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Super-resolution land cover mapping by deep learning

Ling, Feng; Foody, Giles M.

Super-resolution land cover mapping by deep learning Thumbnail


Feng Ling

Professor of Geographical Information


Super-resolution mapping (SRM) is a technique to estimate a fine spatial resolution land cover map from coarse spatial resolution fractional proportion images. SRM is often based explicitly on the use of a spatial pattern model that represents the land cover mosaic at the fine spatial resolution. Recently developed deep learning methods have considerable potential as an alternative approach for SRM, based on learning the spatial pattern of land cover from existing fine resolution data such as land cover maps. This letter proposes a deep learning-based SRM algorithm (DeepSRM). A deep convolutional neural network was first trained to estimate a fine resolution indicator image for each class from the coarse resolution fractional image, and all indicator maps were then combined to create the final fine resolution land cover map based on the maximal value strategy. The results of an experiment undertaken with simulated images show that DeepSRM was superior to conventional hard classification and a suite of popular SRM algorithms, yielding the most accurate land cover representation. Consequently, methods such as DeepSRM may help exploit the potential of remote sensing as a source of accurate land cover information.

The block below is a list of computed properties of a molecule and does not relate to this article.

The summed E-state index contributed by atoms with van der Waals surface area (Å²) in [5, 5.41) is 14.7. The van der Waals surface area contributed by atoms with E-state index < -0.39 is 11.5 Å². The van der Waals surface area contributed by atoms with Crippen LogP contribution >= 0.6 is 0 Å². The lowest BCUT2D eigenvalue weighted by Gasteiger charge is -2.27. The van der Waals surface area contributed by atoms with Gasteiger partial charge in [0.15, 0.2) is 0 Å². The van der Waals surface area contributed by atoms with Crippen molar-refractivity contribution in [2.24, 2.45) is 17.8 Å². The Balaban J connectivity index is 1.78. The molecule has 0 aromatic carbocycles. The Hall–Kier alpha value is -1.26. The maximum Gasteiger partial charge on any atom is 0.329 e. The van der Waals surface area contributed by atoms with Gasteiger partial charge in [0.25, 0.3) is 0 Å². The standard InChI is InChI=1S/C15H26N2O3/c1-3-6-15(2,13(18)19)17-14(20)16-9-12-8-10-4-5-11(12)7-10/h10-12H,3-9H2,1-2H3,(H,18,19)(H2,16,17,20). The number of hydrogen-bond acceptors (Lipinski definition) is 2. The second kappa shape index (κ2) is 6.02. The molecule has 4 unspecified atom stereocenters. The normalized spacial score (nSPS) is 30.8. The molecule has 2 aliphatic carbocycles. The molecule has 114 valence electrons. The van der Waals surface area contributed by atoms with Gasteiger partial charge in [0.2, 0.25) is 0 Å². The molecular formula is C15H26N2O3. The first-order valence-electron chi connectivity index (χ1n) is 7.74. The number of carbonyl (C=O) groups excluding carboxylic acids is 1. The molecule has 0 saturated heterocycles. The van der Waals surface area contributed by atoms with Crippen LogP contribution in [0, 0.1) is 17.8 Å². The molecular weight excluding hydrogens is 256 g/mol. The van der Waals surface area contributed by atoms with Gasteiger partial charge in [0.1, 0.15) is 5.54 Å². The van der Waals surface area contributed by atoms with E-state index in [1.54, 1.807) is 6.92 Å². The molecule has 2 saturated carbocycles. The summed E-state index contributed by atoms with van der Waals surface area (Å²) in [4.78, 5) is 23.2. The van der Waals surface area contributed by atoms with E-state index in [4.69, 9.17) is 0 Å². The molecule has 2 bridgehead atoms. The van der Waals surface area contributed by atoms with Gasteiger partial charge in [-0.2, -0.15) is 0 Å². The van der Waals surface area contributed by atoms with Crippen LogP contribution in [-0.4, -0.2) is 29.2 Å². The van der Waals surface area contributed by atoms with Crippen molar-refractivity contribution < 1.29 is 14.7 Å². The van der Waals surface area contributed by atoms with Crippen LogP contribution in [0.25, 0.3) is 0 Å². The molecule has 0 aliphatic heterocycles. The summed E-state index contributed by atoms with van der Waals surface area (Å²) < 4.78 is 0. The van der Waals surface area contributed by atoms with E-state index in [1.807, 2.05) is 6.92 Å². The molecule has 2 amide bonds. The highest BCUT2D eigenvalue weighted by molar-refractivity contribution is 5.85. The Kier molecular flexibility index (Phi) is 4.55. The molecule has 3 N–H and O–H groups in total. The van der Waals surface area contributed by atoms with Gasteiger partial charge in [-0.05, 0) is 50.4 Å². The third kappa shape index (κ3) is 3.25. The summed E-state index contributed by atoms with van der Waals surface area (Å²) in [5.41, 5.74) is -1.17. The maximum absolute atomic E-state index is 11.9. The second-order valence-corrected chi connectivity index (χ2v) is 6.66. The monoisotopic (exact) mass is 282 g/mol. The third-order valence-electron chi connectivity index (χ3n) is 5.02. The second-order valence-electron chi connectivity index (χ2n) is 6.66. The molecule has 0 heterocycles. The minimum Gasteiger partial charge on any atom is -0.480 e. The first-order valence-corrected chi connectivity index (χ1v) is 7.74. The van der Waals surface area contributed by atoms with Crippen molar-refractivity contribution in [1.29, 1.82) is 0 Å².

Ling, F., & Foody, G. M. (2019). Super-resolution land cover mapping by deep learning. Remote Sensing Letters, 10(6), 598-606.

Journal Article Type Article
Acceptance Date Feb 16, 2019
Online Publication Date Mar 1, 2019
Publication Date Jun 3, 2019
Deposit Date Mar 7, 2019
Publicly Available Date Mar 2, 2020
Journal Remote Sensing Letters
Print ISSN 2150-704X
Electronic ISSN 2150-7058
Publisher Taylor and Francis
Peer Reviewed Peer Reviewed
Volume 10
Issue 6
Pages 598-606
Keywords Deep learning; Convolutional neural network; Super-resolution
Public URL
Publisher URL
Additional Information This is an Accepted Manuscript of an article published by Taylor & Francis in Remote Sensing Letters on 01/03/2019, available online:


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